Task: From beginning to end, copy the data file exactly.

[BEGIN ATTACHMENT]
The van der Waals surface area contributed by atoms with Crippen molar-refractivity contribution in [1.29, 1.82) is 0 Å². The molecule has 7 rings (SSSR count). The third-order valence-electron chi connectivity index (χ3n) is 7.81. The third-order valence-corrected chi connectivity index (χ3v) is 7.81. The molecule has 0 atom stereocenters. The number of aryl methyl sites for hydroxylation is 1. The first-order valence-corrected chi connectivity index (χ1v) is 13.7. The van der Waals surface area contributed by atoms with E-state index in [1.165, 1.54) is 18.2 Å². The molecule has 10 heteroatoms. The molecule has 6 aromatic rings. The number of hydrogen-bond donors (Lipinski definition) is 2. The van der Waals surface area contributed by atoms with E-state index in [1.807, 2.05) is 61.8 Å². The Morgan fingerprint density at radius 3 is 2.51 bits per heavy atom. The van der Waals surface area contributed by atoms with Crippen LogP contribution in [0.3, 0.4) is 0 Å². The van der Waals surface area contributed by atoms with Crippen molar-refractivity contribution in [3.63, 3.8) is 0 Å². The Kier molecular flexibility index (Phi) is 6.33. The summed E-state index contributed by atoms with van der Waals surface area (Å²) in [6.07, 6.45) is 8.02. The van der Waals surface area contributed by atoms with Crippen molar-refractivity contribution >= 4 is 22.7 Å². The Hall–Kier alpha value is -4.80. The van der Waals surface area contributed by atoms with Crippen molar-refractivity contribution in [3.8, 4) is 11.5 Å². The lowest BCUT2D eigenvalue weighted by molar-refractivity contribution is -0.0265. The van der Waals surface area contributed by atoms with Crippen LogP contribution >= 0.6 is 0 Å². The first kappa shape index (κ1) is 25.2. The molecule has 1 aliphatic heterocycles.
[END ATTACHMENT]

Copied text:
The van der Waals surface area contributed by atoms with Crippen molar-refractivity contribution in [1.29, 1.82) is 0 Å². The molecule has 7 rings (SSSR count). The third-order valence-electron chi connectivity index (χ3n) is 7.81. The third-order valence-corrected chi connectivity index (χ3v) is 7.81. The molecule has 0 atom stereocenters. The number of aryl methyl sites for hydroxylation is 1. The first-order valence-corrected chi connectivity index (χ1v) is 13.7. The van der Waals surface area contributed by atoms with E-state index in [1.165, 1.54) is 18.2 Å². The molecule has 10 heteroatoms. The molecule has 6 aromatic rings. The number of hydrogen-bond donors (Lipinski definition) is 2. The van der Waals surface area contributed by atoms with E-state index in [1.807, 2.05) is 61.8 Å². The Morgan fingerprint density at radius 3 is 2.51 bits per heavy atom. The van der Waals surface area contributed by atoms with Crippen LogP contribution in [0.3, 0.4) is 0 Å². The van der Waals surface area contributed by atoms with Crippen molar-refractivity contribution in [3.63, 3.8) is 0 Å². The Kier molecular flexibility index (Phi) is 6.33. The summed E-state index contributed by atoms with van der Waals surface area (Å²) in [6.07, 6.45) is 8.02. The van der Waals surface area contributed by atoms with Crippen molar-refractivity contribution >= 4 is 22.7 Å². The Hall–Kier alpha value is -4.80. The van der Waals surface area contributed by atoms with Crippen molar-refractivity contribution in [3.8, 4) is 11.5 Å². The lowest BCUT2D eigenvalue weighted by molar-refractivity contribution is -0.0265. The van der Waals surface area contributed by atoms with Crippen LogP contribution >= 0.6 is 0 Å². The first kappa shape index (κ1) is 25.2. The molecule has 1 aliphatic heterocycles.